FORT MYERS, Fla. - The 2013 Red Sox were World Series champions because of what they did on the field. The team pitched well, seldom beat itself and led the majors in runs scored.
They also benefited from some intangibles. Manager John Farrell recently labeled last year's squad the closest he's ever seen in some 30 years in professional baseball.
Much of the credit for that belongs to Jonny Gomes, who came to embody the team's scrappy, fun personality, first with the introduction of beards, and later, it's all-for-one culture that came out of the Boston Marathon tragedy.
Gomes said over the off-season that each year is separate from the last, that each team has its own identity, and the Sox can't hope to be the same bunch with the same unifying gestures as they did a year ago.
"Every year is different,'' said Gomes. "You can't repeat history.''
What the Red Sox can do, however, is create a unique persona for 2014, based on the changes that have made to the roster and reflecting the experience the returning players have shared.
That will take time, though. To date, the 2014 Red Sox developed their own personality.
"It is too early,'' he said. "When you build a house, you have plans. You need to build a foundation. In spring training last year, we didn't work on walkoff homers. We truly didn't work on workin up a pitch count for the (opposing) starting pitcher. It just happend (once the season began). But the first month of the season is huge in developing a personality. We have to bottle up what's right about and you have to fix what's not right.
"As valuable as that first month is (when it comes to creating an identity), you don't always get a good crack at it because of health. Obviously, Big Pun (David Ortiz) wasn't there at the start, (Jake) Peavy wasn't there, Koji (Uehara) wasn't our closer yet. But when they checked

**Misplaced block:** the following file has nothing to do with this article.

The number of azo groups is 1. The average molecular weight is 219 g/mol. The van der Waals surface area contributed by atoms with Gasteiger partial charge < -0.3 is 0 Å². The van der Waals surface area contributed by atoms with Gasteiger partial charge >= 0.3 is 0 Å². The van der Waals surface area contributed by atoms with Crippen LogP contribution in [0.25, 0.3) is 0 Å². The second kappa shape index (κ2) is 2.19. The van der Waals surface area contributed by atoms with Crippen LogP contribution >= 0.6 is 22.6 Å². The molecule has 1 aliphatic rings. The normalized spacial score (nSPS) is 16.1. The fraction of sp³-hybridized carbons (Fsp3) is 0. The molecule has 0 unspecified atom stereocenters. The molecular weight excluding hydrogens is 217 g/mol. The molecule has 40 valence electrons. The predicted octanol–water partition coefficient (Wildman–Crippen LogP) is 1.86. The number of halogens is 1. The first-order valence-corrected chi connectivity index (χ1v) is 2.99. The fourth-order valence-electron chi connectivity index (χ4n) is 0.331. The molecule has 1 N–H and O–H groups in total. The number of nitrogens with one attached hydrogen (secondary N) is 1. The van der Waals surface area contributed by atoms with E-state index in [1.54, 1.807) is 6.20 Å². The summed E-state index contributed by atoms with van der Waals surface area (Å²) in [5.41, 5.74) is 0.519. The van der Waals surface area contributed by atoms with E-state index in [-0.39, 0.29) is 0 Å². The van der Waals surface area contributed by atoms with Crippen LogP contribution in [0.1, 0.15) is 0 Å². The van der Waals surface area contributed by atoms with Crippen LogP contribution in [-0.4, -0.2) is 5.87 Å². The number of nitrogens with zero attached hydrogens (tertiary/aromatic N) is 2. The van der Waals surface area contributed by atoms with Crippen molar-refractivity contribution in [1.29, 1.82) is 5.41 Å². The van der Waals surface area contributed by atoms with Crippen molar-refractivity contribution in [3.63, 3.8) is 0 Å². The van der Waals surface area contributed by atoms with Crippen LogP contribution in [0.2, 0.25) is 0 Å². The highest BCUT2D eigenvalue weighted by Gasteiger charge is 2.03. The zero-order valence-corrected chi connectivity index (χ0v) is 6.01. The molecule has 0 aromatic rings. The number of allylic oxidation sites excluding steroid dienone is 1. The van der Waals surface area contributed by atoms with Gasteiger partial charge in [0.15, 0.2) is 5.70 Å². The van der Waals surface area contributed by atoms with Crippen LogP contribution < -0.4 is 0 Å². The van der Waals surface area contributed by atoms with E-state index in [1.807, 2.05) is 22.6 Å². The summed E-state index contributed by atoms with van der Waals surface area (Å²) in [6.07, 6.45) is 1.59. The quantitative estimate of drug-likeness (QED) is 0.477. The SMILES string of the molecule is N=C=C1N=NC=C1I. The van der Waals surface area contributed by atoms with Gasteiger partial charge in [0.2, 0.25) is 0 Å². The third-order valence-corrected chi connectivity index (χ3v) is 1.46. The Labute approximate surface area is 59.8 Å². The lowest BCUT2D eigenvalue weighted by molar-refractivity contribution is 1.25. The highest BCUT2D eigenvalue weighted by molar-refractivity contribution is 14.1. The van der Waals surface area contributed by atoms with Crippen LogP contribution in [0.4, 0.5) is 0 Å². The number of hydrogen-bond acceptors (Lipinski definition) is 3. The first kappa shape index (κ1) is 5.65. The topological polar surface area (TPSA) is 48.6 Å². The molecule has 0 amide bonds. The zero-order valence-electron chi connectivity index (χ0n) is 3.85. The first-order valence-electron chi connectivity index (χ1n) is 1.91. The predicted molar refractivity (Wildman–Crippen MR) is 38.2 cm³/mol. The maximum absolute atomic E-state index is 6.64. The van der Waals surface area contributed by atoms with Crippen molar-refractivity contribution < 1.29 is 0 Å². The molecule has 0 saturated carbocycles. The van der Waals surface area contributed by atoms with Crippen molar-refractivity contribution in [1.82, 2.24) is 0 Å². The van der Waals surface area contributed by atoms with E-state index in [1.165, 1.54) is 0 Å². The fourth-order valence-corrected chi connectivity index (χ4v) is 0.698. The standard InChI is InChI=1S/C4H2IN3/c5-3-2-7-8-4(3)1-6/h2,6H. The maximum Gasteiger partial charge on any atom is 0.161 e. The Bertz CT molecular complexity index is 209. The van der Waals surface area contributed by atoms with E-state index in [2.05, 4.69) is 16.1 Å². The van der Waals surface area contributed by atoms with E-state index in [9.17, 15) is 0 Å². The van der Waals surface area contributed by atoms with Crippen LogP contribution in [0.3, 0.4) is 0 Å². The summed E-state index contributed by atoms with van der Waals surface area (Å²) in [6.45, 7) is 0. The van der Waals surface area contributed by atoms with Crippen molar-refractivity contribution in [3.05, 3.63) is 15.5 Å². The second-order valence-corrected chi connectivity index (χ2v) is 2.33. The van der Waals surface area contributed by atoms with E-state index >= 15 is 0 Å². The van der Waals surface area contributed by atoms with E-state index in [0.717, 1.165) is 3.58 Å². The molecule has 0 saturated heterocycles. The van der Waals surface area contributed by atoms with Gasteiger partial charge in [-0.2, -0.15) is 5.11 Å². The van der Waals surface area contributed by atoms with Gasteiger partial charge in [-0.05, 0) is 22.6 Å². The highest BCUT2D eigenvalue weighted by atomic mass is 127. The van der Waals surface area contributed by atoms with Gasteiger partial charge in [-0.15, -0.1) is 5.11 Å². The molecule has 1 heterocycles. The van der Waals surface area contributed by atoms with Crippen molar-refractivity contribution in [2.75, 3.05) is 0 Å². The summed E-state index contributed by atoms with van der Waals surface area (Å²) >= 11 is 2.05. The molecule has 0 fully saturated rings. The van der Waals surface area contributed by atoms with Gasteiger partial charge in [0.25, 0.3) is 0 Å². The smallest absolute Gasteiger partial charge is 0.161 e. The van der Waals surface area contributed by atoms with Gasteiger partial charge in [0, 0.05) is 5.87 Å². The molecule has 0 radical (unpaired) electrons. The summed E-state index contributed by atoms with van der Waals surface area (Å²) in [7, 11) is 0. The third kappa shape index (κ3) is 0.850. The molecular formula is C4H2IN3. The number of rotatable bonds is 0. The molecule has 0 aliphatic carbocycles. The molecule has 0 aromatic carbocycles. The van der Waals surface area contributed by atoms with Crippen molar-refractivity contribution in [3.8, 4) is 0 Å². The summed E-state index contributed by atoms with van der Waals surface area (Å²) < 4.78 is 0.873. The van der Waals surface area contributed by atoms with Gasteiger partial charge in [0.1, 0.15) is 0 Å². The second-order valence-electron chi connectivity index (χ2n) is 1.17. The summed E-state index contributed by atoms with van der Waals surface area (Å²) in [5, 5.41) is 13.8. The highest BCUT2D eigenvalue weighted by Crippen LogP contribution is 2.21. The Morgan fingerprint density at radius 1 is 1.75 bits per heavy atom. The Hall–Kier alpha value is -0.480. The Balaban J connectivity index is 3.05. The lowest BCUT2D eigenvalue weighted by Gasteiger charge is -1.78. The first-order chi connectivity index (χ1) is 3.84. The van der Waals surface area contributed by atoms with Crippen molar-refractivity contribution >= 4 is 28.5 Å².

in, our foundation, or whatever you want to call it, had been created, so they just jumped in.''
The Sox return starters at six different positions -- third base, second base, first base, DH, left field and right field. The rotation will feature starters who were all here last year. And the bullpen will have a familiar look, since, if Craig Breslow is ready, four of the seven relievers will be holdovers.
But there are changes and the Sox will have to wait and see how that impacts them.
"Our leadoff situation (with Jacoby Ellsbury gone) will be different,'' said Gomes. "What's that going to be like? Our catching situation will be different. What's that going to be like? You have to grind and apply pressure that first month and see.''
In the first few weeks, Gomes will be watching carefully to see what sort of personality the team begins to show, both on the field and off. He'd like for an aggressive approach to emerge, which will suggest that the 2014 Sox understand that nothing is being given to them.
"What should get stresses is our tempo and pressure,'' he said, ''to really drive home the idea that we're not sitting on the 2013 season. This isn't a parade year, or a farewell tour. Guys want to do it again. I don't like the phrase "defend the title.'' It's the 2013 title; we're already in 2014. (Winning last year) doesn't mean anything.
"We just really have to send a message to apply pressure with our tempo, just grind it.''
The final opportunity to revel in last season's accomplishments will come during the home opener, when the Sox get their World Series rings. Then, it will really will be time to turn the page and let the 2014 Sox stand on their own.
"That's the final beast, the last supper,'' said Gomes. "Now everything is 100 percent in the archives. I'm looking forward to it, but I'm also looking forward to getting it out of the way.''